North Palm Republican mega donor expands gun control campaign


The response to an email ultimatum that Republican mega-donor Al Hoffman Jr. sent to half a dozen leaders last week about closing his checkbook to candidates who do not support “reasonable” gun control has been so successful that he intends to send a similar letter to the state’s 4.5 million registered Republicans, asking them to do the same.

“I’ve received over 1,000 tweets and emails from all over the country,” Hoffman said. “All in favor.”

Hoffman, 83, is a North Palm Beach real estate developer and major Republican donor. Last week, he appeared on CNN and several other national news programs after The New York Times published an article about the email ultimatum he sent to Gov. Rick Scott, former Gov. Jeb Bush and other Republicans.

“I will not write another check unless they all support a ban on assault weapons,” Hoffman wrote in the email. “Enough is enough.”

COMPLETE COVERAGE: The Marjory Stoneman Douglas High School shooting

Hoffman said he spoke to other large donors and some politicians last week who agree to back “reasonable” gun legislation. Hoffman defines “reasonable” as the return of a previous federal assault weapons ban, enacted in 1994 under a Democratic administration and Congress. That bill lapsed in 2004 while Republicans were in control of Washington.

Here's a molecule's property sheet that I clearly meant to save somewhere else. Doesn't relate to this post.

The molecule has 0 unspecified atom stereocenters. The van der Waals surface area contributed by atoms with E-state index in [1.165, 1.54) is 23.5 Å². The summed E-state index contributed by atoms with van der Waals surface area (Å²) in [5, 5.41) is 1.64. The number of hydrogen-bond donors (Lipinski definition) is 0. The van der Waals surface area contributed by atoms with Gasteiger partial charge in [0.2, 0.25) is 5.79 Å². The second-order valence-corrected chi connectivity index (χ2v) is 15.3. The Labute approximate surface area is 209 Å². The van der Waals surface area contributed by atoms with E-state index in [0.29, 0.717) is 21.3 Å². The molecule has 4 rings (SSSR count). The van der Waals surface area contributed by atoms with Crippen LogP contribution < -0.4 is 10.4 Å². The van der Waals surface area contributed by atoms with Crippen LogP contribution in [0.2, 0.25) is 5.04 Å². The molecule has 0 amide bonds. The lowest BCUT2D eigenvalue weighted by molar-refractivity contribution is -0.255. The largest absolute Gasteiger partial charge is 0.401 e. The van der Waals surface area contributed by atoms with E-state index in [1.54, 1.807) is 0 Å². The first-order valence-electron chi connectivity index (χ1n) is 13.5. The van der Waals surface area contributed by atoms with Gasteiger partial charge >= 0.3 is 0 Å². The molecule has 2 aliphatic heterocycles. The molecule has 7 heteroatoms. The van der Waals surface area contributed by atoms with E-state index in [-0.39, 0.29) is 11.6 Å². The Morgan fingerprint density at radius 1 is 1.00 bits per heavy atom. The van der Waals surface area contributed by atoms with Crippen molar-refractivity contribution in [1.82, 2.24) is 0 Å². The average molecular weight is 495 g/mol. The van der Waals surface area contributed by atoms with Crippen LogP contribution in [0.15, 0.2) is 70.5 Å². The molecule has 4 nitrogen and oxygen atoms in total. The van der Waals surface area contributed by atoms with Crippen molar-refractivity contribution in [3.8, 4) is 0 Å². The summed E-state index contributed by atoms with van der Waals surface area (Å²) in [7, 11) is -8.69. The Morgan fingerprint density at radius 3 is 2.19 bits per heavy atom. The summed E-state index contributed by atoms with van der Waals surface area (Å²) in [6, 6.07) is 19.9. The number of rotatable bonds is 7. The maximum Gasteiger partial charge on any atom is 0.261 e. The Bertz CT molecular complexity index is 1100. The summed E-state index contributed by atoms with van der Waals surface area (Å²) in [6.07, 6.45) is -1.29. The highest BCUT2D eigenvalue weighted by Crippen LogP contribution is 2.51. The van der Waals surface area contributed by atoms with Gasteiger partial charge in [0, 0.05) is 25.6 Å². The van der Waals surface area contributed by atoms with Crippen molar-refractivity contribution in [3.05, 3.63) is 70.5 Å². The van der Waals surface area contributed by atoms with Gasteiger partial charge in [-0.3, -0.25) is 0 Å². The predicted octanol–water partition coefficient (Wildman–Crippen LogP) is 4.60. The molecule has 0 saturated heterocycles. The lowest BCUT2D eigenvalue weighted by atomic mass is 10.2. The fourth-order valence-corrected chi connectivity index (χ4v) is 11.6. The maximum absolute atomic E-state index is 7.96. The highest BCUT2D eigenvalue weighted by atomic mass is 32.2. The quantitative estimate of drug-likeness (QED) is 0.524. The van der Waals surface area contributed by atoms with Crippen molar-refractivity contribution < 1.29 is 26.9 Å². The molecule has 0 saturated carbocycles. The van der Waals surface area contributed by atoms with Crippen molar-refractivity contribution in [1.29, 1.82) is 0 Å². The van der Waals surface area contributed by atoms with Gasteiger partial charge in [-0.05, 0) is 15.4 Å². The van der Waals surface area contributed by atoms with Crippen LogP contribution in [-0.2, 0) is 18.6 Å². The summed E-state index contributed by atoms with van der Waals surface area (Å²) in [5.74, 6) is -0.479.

Hoffman has a history of speaking his mind and has previously threatened to cut donations over assault weapons. In an interview with the Palm Beach Post in 2013, Hoffman said he would be reluctant to raise money for candidates who do not support “reasonable” gun control. The same year, Hoffman wrote a letter to former House Speaker John Boehner urging him to also support gun measures.

Hoffman, a former Republican National Committee finance chair and ambassador to Portugal, further rankled Republicans in 2013 when he said President Barack Obama was “right on the issue of gun control,” Hoffman made the comment after most Senate Republicans and a few red-state Democrats blocked legislation to expand background checks for gun buyers.

The shooting at Marjory Stoneman Douglas High School in Parkland on Valentine’s Day — that left 17 students and teachers dead — affected Hoffman on a personal level. Hoffman’s company, WCI, developed much of Parkland between 1995-2005.

“I watched the high school being built,” Hoffman said. “I was there for the dedication and opening.”

Hoffman is no stranger to assault weapons, either. As a graduate of West Point and fighter pilot in the Air Force, Hoffman said he learned how to shoot rifles, rockets and cannons and earned expert ratings with automatic rifles and machine guns.

“Assault rifles were designed for the military and designed specifically to kill,” Hoffman said. “What in the hell are we doing with them in our hands?”

As for arming teachers and school staff, Hoffman said he is not opposed as long as they are properly trained. But he will not budge on assault weapons.

“This is going to be my mission,” Hoffman said. “It may be my last hurrah.”



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